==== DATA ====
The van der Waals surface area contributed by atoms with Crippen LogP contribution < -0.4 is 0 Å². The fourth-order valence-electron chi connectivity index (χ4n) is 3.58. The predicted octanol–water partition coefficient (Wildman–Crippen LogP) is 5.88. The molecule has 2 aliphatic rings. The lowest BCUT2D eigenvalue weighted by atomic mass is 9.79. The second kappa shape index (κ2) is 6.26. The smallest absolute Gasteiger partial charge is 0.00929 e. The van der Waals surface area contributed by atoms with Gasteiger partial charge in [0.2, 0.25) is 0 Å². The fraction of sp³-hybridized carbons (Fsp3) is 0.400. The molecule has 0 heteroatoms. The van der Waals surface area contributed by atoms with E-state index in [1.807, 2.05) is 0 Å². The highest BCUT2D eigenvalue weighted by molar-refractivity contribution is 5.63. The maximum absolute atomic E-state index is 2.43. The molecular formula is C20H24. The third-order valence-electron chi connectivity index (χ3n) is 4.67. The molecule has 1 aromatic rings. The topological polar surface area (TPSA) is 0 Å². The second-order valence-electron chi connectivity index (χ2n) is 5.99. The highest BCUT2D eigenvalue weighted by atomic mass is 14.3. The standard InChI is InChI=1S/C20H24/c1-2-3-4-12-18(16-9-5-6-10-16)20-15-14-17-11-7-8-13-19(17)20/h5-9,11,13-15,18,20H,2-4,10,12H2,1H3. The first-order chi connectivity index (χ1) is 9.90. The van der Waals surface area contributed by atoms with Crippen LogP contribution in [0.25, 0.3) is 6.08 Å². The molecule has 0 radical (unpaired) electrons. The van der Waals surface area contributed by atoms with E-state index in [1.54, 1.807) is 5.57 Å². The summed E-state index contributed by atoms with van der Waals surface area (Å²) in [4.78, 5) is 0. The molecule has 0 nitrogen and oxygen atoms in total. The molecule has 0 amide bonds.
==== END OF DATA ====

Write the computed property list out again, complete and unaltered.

The van der Waals surface area contributed by atoms with Crippen LogP contribution < -0.4 is 0 Å². The fourth-order valence-electron chi connectivity index (χ4n) is 3.58. The predicted octanol–water partition coefficient (Wildman–Crippen LogP) is 5.88. The molecule has 2 aliphatic rings. The lowest BCUT2D eigenvalue weighted by atomic mass is 9.79. The second kappa shape index (κ2) is 6.26. The smallest absolute Gasteiger partial charge is 0.00929 e. The van der Waals surface area contributed by atoms with Gasteiger partial charge in [0.2, 0.25) is 0 Å². The fraction of sp³-hybridized carbons (Fsp3) is 0.400. The molecule has 0 heteroatoms. The van der Waals surface area contributed by atoms with E-state index in [1.807, 2.05) is 0 Å². The highest BCUT2D eigenvalue weighted by molar-refractivity contribution is 5.63. The maximum absolute atomic E-state index is 2.43. The molecular formula is C20H24. The third-order valence-electron chi connectivity index (χ3n) is 4.67. The molecule has 1 aromatic rings. The topological polar surface area (TPSA) is 0 Å². The second-order valence-electron chi connectivity index (χ2n) is 5.99. The highest BCUT2D eigenvalue weighted by atomic mass is 14.3. The standard InChI is InChI=1S/C20H24/c1-2-3-4-12-18(16-9-5-6-10-16)20-15-14-17-11-7-8-13-19(17)20/h5-9,11,13-15,18,20H,2-4,10,12H2,1H3. The first-order chi connectivity index (χ1) is 9.90. The van der Waals surface area contributed by atoms with Crippen LogP contribution in [0.25, 0.3) is 6.08 Å². The molecule has 0 radical (unpaired) electrons. The van der Waals surface area contributed by atoms with E-state index in [1.54, 1.807) is 5.57 Å². The summed E-state index contributed by atoms with van der Waals surface area (Å²) in [4.78, 5) is 0. The molecule has 0 nitrogen and oxygen atoms in total. The molecule has 0 amide bonds.